All subjects were instructed to fast for 12 h before each study visit and asked to abstain from exercise for 48 h before their visit. Each subject performed the same weight lifting protocol during both study visits, and the visits were separated by at least 7 d to allow for recovery. Before the lifting protocol, subjects were instructed to stretch their leg muscles for approximately 5 min to avoid injury.

The weight lifting protocol was performed on a recumbent leg press machine. Subjects performed two sets each of 10 repetitions of leg press exercise at 35%, 50%, and 90% of their approximate one-repetition maximum or until fatigue as previously described (16). Briefly, after each set of 10 lifts, subjects were asked to rate their perceived level of exertion on a 10-point scale. Weight was then added to the next set of lifts at the discretion of the study team. All subjects performed repetitions until failure on the last two sets of lifts. On the last repetition of each set, subjects were instructed to continue to breathe regularly and perform an isometric hold with the knees bent at approximately 45° while blood pressure was measured in the left arm using a sphygmomanometer and stethoscope.

During one of the visits, a second blood pressure cuff was placed proximal to the site of brachial artery measurement and inflated to 100 mm Hg to protect the distal vasculature from the acute rise in blood pressure observed during weight lifting exercise. A cuff inflation pressure of 100 mm Hg was chosen based on studies which demonstrated that upper arm cuff inflation pressures of 60 and 100 mm Hg blunted increased shear stress during handgrip exercise (27) and reactive hyperemia in response to forearm heating (11), respectively. The placement of the “protective” cuff on visit one or two was randomized for all participants. The cuff remained inflated for 1 min after the last repetition of each set of 10 lifts to allow adequate time for blood pressure to return to baseline values. After 1 min, the cuff was then released for a period of 1 min before the next set of weight lifting to avoid venous engorgement in the test arm. To confirm that a cuff inflation pressure of 100 mm Hg on the upper arm blunted the rise in systolic pressure in the distal vasculature during maximal exertion, in a separate group of five healthy individuals, blood pressure was measured distal to the protective cuff by determining the pressure at which the radial pulse returned after forearm occlusion with a blood pressure cuff.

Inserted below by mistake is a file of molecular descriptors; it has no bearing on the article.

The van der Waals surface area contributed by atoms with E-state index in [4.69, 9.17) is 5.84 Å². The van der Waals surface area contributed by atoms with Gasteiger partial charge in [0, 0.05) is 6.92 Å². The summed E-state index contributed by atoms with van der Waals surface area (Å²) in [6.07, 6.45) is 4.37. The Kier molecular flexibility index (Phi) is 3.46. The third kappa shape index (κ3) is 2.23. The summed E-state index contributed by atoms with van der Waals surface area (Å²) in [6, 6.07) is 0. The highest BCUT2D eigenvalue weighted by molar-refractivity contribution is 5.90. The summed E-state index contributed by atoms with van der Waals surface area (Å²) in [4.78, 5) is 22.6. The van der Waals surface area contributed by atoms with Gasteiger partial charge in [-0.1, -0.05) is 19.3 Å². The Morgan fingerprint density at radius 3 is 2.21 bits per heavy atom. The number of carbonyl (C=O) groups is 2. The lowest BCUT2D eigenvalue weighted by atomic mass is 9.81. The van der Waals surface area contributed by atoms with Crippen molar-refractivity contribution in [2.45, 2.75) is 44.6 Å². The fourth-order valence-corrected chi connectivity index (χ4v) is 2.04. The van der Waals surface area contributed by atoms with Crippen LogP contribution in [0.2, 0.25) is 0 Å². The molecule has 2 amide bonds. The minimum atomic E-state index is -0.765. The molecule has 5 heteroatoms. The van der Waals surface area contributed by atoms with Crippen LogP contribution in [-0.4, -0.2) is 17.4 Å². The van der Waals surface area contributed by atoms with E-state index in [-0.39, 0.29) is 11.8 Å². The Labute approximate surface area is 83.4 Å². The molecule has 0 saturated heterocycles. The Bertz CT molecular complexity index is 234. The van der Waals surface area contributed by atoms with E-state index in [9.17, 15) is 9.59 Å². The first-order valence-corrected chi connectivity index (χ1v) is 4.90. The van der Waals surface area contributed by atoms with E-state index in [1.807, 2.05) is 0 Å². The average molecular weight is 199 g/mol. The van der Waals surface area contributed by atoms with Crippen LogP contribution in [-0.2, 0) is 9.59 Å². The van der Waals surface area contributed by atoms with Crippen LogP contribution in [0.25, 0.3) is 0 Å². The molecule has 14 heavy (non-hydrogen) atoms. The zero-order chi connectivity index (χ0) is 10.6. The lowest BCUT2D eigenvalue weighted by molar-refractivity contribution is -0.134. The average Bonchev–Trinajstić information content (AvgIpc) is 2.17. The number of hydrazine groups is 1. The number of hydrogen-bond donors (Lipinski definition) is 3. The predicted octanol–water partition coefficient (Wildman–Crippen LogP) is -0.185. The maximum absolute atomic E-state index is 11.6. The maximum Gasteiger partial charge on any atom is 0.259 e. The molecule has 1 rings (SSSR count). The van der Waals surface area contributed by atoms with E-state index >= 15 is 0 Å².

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Brachial Artery FMD Protocol

All FMD procedures were performed in a temperature-controlled room between the hours of 7:00 a.m. and 9:00 a.m., and all subjects had been fasting for ≥12 h. Subjects reported to the study site and were instructed to lie quietly in a supine position for 15 min before beginning FMD assessment. In the supine state, imaging of the brachial artery on the right arm was performed by the same person each visit using a Sonosite MicroMaxx (Bothell, WA) portable ultrasound machine. The brachial artery was visualized in a longitudinal plane at a site proximal to the antecubital fossa of the supinated right arm abducted ~80°. The ultrasound probe (10.5 mHz) was positioned at 90° to the vessel to visualize anterior and posterior lumen–intimal interfaces. Three 6-s video clips of the brachial artery were recorded to determine resting artery diameter, and one Doppler image of arterial blood flow was captured to compare baseline and peak hyperemic flow responses in the artery. The clips and images were stored on the ultrasound machine for offline analysis. After recording baseline images, a forearm blood pressure cuff was inflated to 250 mm Hg for 5 min. After releasing the cuff, brachial artery flow velocity was measured during peak hyperemia, and 6-s clips of brachial artery diameter were recorded every minute for 5 min after cuff release. The probe position was marked with a surgical pen to ensure transducer placement over the brachial artery was consistent between measurements. The probe position in relation to the antecubital fossa was also recorded to ensure the same segment of the brachial artery was visualized during the second visit.